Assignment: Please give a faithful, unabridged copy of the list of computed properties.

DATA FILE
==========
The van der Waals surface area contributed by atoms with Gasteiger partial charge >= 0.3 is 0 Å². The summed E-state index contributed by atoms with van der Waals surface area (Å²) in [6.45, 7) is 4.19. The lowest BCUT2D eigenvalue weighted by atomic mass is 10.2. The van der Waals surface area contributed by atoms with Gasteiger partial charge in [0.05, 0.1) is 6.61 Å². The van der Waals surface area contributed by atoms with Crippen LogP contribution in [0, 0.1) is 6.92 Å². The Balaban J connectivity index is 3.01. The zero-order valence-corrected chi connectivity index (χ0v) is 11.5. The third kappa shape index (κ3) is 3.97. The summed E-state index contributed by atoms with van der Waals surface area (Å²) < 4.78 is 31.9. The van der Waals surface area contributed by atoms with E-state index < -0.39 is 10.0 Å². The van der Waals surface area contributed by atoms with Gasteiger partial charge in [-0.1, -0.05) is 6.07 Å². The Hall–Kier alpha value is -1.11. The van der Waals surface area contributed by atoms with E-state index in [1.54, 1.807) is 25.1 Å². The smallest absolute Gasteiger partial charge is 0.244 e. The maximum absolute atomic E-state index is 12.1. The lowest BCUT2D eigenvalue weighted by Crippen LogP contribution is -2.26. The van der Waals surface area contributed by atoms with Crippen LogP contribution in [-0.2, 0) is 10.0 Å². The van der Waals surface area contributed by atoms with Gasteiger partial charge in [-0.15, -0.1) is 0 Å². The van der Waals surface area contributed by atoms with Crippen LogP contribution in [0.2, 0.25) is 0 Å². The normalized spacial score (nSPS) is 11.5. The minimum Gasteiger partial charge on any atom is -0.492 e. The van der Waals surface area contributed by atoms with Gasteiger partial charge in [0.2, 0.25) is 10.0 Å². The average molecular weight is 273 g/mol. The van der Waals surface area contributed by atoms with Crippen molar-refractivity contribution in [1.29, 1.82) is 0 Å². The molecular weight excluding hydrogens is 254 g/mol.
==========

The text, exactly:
The van der Waals surface area contributed by atoms with Gasteiger partial charge >= 0.3 is 0 Å². The summed E-state index contributed by atoms with van der Waals surface area (Å²) in [6.45, 7) is 4.19. The lowest BCUT2D eigenvalue weighted by atomic mass is 10.2. The van der Waals surface area contributed by atoms with Gasteiger partial charge in [0.05, 0.1) is 6.61 Å². The van der Waals surface area contributed by atoms with Crippen LogP contribution in [0, 0.1) is 6.92 Å². The Balaban J connectivity index is 3.01. The zero-order valence-corrected chi connectivity index (χ0v) is 11.5. The third kappa shape index (κ3) is 3.97. The summed E-state index contributed by atoms with van der Waals surface area (Å²) < 4.78 is 31.9. The van der Waals surface area contributed by atoms with E-state index < -0.39 is 10.0 Å². The van der Waals surface area contributed by atoms with Gasteiger partial charge in [-0.1, -0.05) is 6.07 Å². The Hall–Kier alpha value is -1.11. The van der Waals surface area contributed by atoms with E-state index in [1.54, 1.807) is 25.1 Å². The smallest absolute Gasteiger partial charge is 0.244 e. The maximum absolute atomic E-state index is 12.1. The lowest BCUT2D eigenvalue weighted by Crippen LogP contribution is -2.26. The van der Waals surface area contributed by atoms with Crippen LogP contribution in [-0.2, 0) is 10.0 Å². The van der Waals surface area contributed by atoms with Gasteiger partial charge in [-0.15, -0.1) is 0 Å². The van der Waals surface area contributed by atoms with Crippen LogP contribution in [0.2, 0.25) is 0 Å². The normalized spacial score (nSPS) is 11.5. The minimum Gasteiger partial charge on any atom is -0.492 e. The van der Waals surface area contributed by atoms with Gasteiger partial charge in [0.2, 0.25) is 10.0 Å². The average molecular weight is 273 g/mol. The van der Waals surface area contributed by atoms with Crippen molar-refractivity contribution in [1.29, 1.82) is 0 Å². The molecular weight excluding hydrogens is 254 g/mol.